Hello Spring! This weekend we welcome the vernal equinox and start our journey toward summer!

You made it through another long, cold Michigan winter! Yes, we had a couple of warm days hinting toward a milder forecast, but this weekend, Spring officially arrives! 

(courtesy: NASA)

The vernal equinox marks the official start to Spring at 5:37am Saturday, March 20th.  Meteorologists see the start of Spring a little differently. The National Oceanic and Atmospheric Administration (NOAA) has the meteorological Spring beginning March 1st through the end of May. Summer runs from June through August. Fall claims September, October and November. Winter takes December, January and February. Why the difference? Meteorological seasons are based on temperature. Astronomical seasons are based on the position of Earth in relation to the sun.

(courtesy: NASA)

The word "equinox" is Latin for equal and night. At the moment of the equinox, when the sun crosses the plane of the Earth's equator, the hours of day and night are close to equal. 

As we live in the Northern Hemisphere, we can say hello to the beginning of earlier sunrises and later sunsets! Each night the sun will set a little farther north of the horizon until the summer solstice in June. In The Southern Hemisphere, (think Australia), Saturday marks the beginning of their Fall.

The time of the equinox, both vernal (spring) and autumnal (fall) is the only time when the sun rises directly due East and sets directly due West. For some cultures, the vernal equinox marks the start of new beginnings, rebirth and fertility.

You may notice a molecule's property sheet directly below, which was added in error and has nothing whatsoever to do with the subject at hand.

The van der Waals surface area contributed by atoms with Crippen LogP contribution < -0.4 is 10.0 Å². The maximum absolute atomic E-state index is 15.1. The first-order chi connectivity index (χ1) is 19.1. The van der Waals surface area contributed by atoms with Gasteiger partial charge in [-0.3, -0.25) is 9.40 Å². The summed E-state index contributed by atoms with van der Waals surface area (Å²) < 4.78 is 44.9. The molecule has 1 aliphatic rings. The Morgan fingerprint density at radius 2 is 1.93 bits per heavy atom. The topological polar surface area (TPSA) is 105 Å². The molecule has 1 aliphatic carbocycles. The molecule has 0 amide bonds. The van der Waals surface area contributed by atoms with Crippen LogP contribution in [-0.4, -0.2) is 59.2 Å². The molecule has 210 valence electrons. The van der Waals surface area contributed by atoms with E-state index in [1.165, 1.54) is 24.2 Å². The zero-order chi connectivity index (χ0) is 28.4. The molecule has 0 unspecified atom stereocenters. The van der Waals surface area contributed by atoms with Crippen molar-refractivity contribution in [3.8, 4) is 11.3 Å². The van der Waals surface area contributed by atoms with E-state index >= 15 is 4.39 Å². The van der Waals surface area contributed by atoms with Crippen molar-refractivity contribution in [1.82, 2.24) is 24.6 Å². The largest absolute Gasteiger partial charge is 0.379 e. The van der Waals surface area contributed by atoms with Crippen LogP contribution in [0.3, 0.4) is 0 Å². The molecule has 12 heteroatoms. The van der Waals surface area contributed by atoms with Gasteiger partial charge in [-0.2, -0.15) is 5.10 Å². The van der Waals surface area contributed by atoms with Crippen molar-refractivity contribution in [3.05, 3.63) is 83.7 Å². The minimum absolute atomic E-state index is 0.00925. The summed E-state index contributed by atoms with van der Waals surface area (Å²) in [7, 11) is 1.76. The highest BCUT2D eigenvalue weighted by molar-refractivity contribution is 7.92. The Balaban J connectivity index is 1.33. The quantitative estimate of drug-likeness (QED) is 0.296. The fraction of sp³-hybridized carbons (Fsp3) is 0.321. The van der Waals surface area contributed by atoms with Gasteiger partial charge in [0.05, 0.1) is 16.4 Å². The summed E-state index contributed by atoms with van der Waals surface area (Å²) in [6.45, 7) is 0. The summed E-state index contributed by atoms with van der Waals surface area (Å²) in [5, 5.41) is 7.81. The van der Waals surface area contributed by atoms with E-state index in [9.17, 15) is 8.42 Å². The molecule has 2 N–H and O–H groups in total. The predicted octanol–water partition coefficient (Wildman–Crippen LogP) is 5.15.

Are there equinoxes on other planets? 

Yes. According to NASA, The tilt of a planet’s axis, the shape of its orbit, whether there is an atmosphere, distance from the sun and length of day all determine seasons or "weather" on other planets. The Earth doesn’t orbit upright, it’s tilted on its axis by 23.4 degrees. Because of that tilt, different parts of our world are exposed to more or less sunshine.

(The seasons of Saturn, courtesy: NASA)

Mars has a similar tilt to Earth. Venus and Jupiter have shorter seasons based on a smaller axial tilt. By contrast, Saturn has a larger tilt, so seasons there last 7 years!

(Neptune, courtesy: NASA)

Uranus, tilted at 98 degrees, has seasons lasting 21 years, while Neptune, farther from the sun, receiving less sunlight, has 40 year seasons!

Here on Earth, our Spring only lasts about 90 days so let’s enjoy it! Summer officially begins Monday, June 21st!

Watch this space for more Weather or Not.